UI College of Public Health and BLN announce Community Grant awards

Business Leadership Network logoThe University of Iowa College of Public Health and its Business Leadership Network announced seven award recipients under the fourth annual round of the Community Grant Program.

The recipients of the fourth round of funding are: Cerro Gordo County Department of Public Health, Mason City; Fort Dodge Community Foundation and United Way, Fort Dodge; Lee County Health Department, Fort Madison; Living Proof Exhibit, Davenport; Muscatine Center for Social Action, Muscatine; North Fayette Valley Community Coalition, Inc., Elgin; and Siouxland District Health Department, Sioux City. The organizations received cash grant awards of up to $3,000.

The grant program funds, in conjunction with an equal cash match from other organizations or businesses, will be used for public health-related initiatives and projects in the recipient communities.

Cerro Gordo County Department of Public Health will install sensory pathways within five elementary schools in Mason City and Clear Lake to provide a physical activity outlet for students to utilize between class times. Similar pathways have been found to improve attention and behaviors of students in the classroom, and provide a convenient and effective way for youth to engage in healthy lifestyle behaviors.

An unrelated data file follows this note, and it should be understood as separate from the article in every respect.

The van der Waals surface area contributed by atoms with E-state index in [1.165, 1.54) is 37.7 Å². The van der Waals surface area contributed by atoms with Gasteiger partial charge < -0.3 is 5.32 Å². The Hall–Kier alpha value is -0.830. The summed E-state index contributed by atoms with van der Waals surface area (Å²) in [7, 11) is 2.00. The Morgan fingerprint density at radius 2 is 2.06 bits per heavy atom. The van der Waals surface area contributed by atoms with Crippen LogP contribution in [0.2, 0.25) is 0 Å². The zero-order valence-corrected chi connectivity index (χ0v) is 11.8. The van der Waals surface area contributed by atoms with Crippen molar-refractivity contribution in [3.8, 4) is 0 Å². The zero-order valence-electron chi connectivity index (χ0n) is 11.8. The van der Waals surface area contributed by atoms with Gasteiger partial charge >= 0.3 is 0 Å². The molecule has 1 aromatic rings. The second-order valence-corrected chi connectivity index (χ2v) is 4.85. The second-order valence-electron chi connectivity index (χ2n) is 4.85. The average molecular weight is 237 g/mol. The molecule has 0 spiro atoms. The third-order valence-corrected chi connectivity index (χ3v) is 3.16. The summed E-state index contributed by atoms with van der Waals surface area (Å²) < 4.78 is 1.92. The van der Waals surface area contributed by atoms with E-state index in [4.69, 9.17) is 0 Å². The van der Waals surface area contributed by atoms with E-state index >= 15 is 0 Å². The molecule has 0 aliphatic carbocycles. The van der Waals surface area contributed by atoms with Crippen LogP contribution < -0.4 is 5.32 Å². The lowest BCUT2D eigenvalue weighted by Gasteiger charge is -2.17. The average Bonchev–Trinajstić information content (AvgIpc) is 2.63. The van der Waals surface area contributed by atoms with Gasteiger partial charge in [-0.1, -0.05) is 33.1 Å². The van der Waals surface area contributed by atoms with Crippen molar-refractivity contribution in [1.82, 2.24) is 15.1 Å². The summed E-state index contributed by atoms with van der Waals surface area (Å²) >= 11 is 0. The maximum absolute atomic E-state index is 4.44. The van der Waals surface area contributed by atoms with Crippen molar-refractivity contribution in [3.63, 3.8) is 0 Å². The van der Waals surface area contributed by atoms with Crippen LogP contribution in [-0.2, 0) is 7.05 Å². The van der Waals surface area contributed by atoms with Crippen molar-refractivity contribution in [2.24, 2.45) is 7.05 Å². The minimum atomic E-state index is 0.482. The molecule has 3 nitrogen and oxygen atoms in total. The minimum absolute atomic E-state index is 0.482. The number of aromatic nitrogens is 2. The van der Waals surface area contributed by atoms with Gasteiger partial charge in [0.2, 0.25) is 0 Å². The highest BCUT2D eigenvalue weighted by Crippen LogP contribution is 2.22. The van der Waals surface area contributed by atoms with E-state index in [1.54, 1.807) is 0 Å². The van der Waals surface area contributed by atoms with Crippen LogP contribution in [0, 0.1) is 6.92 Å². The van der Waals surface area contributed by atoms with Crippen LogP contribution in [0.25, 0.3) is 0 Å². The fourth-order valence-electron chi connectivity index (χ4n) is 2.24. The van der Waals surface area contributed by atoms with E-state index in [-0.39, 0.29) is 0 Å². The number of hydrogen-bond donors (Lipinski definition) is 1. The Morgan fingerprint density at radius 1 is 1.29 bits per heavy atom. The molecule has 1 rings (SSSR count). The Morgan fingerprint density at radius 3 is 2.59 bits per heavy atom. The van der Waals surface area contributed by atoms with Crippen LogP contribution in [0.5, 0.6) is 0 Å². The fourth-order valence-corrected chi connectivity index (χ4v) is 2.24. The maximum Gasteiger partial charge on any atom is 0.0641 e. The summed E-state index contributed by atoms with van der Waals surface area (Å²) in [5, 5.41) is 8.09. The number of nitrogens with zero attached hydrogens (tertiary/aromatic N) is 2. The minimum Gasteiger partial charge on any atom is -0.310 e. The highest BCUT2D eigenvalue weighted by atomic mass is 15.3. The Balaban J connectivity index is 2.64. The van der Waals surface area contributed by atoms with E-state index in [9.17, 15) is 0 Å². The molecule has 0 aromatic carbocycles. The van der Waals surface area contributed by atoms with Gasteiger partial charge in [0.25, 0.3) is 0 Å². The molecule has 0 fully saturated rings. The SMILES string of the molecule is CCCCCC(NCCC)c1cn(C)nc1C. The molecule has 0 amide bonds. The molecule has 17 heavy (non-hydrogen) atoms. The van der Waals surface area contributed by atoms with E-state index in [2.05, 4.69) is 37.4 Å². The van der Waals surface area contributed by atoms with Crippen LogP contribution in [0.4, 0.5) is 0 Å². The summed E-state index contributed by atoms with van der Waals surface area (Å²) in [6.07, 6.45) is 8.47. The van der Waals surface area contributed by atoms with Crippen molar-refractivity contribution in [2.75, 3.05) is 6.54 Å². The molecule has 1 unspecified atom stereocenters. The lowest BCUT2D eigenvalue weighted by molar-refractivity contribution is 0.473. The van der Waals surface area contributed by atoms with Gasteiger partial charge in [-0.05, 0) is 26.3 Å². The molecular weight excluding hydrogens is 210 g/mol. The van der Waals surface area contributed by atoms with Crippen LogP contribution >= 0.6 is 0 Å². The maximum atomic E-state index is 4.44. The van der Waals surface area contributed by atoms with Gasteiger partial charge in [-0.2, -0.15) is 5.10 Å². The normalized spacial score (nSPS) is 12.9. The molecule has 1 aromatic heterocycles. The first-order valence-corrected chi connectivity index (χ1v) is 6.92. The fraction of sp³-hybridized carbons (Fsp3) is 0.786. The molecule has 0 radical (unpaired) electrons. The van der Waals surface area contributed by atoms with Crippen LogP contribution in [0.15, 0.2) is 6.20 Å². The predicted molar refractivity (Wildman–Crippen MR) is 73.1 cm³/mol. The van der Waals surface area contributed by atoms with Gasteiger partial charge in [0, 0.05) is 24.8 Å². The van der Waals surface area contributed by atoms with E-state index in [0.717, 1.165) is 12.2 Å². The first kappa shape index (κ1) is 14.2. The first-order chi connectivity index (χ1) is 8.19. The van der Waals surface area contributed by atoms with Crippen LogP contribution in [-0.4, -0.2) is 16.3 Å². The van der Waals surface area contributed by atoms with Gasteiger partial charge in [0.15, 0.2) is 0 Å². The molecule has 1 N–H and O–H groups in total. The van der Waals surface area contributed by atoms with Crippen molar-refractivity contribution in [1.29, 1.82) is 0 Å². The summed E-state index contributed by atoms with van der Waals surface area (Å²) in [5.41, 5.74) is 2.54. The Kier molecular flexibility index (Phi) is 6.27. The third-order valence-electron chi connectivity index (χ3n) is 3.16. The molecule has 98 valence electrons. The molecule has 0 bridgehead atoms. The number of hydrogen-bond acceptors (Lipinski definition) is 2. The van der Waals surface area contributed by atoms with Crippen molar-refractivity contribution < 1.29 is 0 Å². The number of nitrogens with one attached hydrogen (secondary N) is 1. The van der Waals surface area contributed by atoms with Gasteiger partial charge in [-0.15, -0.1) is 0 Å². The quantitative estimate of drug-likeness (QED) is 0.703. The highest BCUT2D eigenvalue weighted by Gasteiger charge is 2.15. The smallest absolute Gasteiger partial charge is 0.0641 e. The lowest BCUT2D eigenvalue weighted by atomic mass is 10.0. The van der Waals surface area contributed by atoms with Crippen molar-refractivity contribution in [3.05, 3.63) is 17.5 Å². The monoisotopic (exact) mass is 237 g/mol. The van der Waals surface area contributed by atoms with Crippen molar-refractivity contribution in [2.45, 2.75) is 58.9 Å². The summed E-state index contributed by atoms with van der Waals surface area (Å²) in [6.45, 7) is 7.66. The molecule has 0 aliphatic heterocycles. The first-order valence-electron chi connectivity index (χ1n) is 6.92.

The Fort Dodge Community Foundation and United Way will provide beds and cribs for children living in poverty in Fort Dodge. Good sleep is critical for a child’s health, well-being, and ability to learn. A partnership with local schools, health care providers, the Webster County Health Department and nonprofits will help identify children who need beds.

Lee County Health Department, in conjunction with the Live Healthy Lee County Coalition, will plan three events at the three area farmers markets in Fort Madison, Montrose, and Keokuk. At the events, community partners will provide health and wellness information, health screenings, and promote biking to the markets with the goal of increasing participation in the markets and increasing awareness to community health services.

The Living Proof Exhibit uses the healing power of the arts to help individuals touched by cancer. Throughout the Quad Cities and in Muscatine, the grant will fund “Art-to-Go” boxes filled with a variety of art projects that cancer survivors and those undergoing treatment can use to help reduce stress, anxiety, and depression, and improve overall well-being.

The Muscatine Center for Social Action, the primary homeless service provider in Southeast Iowa, will work to increase hygienic and sustainable sleeping options for guests staying in their Emergency Overnight Shelter. Grant funds will help eradicate pests and provide new mattresses, washer and dryer, and storage containers for guests’ bedding.